France and Germany escalate occupation of Mali and the Sahel
11 September 2019
The French and German governments are expanding their nearly seven-year-old neo-colonial occupation of Mali and the resource-rich Sahel region of western Africa.
At a joint press conference on the sidelines of the G7 summit in Biarritz last month, French President Emmanuel Macron and German Chancellor Angela Merkel announced a new “partnership for the security and stability in the Sahel,” or P3S. The details of the partnership will be released later this year. It will reportedly incorporate more African nations into the occupation of the country, beyond the current G5 Sahel force of Burkina Faso, Chad, Mali, Mauritania, and Niger.
“Faced with the extension of the terrorist phenomenon, we have decided to … increase this support,” Macron said. “All our efforts are obviously useful, but our aim is a change of scale and method.”
There are already approximately 4,000 French troops stationed in Mali, and more than 800 German soldiers operating as part of a United Nations force of over 15,000 military and police personnel.
Now this brutal occupation is to be expanded further. Under the cynical and fraudulent banner of the fight against terrorism and protecting the population, the intervention by German and French imperialism is aimed at subjugating the resource-rich region of West Africa, and stabilizing the puppet regime in Bamako against rising opposition among the country’s workers and oppressed masses. The Bamako regime is despised and has a documented record of carrying out summary executions and torture of its opponents.
The French military has already deployed four unarmed surveillance Reaper drones, purchased from the US military, to provide targeting for air strikes and ground operations in the Mali war. In March, the Macron administration announced that by the end of 2019, the French military will deploy armed drones into the country, the first time they will be used anywhere by France. By 2020, they are to be equipped with Hellfire missiles.
The drone attacks will be controlled from a French military base at Niamey, in neighboring Niger. In parallel, the military’s supply of drones will be increased from five units currently to 12 in 2025, and 25 in 2030. This spring, the Cognac air base in southern France will inaugurate its first squadron dedicated to drone warfare, the “Surveillance, reconnaissance and attack squad.”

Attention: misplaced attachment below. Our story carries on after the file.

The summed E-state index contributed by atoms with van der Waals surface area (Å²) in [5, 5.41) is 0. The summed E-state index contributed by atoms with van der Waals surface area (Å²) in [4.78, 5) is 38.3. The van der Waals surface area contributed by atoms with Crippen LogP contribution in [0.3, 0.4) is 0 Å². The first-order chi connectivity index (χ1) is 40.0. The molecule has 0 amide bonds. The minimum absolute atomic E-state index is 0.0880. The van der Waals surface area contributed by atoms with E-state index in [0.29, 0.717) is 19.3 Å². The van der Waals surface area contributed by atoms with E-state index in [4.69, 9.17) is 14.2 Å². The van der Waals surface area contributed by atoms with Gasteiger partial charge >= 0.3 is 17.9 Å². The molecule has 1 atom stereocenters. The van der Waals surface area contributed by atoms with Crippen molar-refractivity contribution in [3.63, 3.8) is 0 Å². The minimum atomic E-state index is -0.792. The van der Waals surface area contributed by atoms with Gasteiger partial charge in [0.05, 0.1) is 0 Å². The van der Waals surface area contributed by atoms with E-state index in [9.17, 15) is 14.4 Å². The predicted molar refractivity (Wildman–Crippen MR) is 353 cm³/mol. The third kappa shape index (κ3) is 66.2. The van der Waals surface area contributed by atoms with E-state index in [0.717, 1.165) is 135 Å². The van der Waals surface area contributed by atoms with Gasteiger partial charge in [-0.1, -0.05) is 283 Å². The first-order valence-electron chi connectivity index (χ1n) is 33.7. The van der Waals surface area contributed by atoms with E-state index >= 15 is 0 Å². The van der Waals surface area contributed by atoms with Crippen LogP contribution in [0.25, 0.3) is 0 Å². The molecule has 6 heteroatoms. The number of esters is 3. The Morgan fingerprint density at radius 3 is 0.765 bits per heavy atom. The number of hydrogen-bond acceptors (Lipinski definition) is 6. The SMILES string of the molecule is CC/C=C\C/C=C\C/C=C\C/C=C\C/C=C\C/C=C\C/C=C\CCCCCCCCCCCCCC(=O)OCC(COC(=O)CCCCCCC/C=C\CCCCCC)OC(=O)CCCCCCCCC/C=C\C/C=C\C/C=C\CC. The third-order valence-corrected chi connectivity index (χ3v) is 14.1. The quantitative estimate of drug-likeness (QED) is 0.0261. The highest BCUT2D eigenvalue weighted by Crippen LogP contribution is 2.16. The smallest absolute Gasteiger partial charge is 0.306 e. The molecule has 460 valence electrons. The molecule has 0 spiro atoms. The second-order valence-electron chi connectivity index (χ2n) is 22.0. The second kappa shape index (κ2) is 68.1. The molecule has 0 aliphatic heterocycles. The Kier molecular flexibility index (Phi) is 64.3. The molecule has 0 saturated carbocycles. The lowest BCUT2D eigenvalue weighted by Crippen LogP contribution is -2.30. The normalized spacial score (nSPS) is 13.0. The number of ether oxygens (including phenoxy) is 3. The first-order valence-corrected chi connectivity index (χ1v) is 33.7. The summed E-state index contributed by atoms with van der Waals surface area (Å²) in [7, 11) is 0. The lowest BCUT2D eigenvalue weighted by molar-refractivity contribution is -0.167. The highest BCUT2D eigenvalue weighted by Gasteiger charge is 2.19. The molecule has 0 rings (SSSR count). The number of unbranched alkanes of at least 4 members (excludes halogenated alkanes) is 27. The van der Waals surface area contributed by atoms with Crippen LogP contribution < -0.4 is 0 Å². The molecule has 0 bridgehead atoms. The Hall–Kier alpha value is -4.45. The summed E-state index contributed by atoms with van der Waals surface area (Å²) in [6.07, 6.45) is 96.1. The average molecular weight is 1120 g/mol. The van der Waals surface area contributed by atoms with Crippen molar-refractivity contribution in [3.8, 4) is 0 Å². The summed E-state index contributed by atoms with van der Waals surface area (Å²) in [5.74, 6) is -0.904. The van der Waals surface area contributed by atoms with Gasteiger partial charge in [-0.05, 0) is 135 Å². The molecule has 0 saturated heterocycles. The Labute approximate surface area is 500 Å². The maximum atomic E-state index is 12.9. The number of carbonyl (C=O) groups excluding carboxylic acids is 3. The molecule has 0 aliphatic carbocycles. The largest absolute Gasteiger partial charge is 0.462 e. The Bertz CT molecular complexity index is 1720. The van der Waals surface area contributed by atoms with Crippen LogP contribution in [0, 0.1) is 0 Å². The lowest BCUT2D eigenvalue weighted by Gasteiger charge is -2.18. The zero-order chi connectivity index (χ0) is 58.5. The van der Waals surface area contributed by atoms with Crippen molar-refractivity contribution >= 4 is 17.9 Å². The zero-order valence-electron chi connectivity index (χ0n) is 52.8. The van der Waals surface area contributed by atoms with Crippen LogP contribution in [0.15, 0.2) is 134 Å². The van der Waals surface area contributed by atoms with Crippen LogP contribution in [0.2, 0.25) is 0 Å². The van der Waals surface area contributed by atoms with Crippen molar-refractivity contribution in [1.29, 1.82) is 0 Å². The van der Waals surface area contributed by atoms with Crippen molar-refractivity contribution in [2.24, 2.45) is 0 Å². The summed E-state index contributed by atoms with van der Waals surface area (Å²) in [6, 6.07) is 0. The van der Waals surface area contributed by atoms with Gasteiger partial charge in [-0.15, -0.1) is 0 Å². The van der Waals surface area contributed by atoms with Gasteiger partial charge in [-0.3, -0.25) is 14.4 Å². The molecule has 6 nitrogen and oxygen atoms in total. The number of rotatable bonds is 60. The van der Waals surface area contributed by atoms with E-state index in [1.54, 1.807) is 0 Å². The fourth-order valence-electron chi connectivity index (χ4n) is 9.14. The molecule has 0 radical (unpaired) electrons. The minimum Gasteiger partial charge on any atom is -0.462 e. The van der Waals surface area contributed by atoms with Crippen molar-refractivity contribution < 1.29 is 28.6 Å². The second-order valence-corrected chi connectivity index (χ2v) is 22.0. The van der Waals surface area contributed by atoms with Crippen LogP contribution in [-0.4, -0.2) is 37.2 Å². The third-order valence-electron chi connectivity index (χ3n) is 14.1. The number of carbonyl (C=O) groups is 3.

In other words, the war in the Sahel is the testing ground for French imperialism to develop the methods for wars of occupation in the Middle East and Africa perfected by the CIA and the US military over the past 20 years in Pakistan, Afghanistan and Somalia. The expansion of France’s armed drone fleet makes clear that the ruling class envisages years of uninterrupted wars on a scale eclipsing what is already taking place.
After more than six years, the war in Mali has led to the deaths of at least 6,000 people. It has caused a refugee crisis, with tens of thousands of people forced to flee their homes.
France intervened in January 2013 against a collection of separatist and Islamist forces that gained arms in the course of the NATO war in Libya in 2011 and travelled to northern Mali in 2012. Paris, Berlin and their imperialist allies and local proxies have been unable to achieve their objective of establishing control of northern Mali for the Bamako government. The occupying forces are correctly viewed in the native population as a hostile force tasked with subjugating the country. The Bamako regime they are backing is guilty of horrific crimes against the population.
A report published by Human Rights Watch in April 2018, for example, documented the deaths of at least 27 men and the torture of two others at the hands of the military during a single operation in the Mopti region of central Mali from February to March of that year. It cited “multiple accounts of mass arrests followed by the discovery of common graves.”
The killings targeted the Muslim ethnic Peuhl community. The investigators interviewed relatives in Sokolo who said that the army arrested seven Peuhl men celebrating a baptism on February 21, including the head of the village and several of his family members. Six days later, the Malian government reported that all the men had been killed during “fighting” in the region.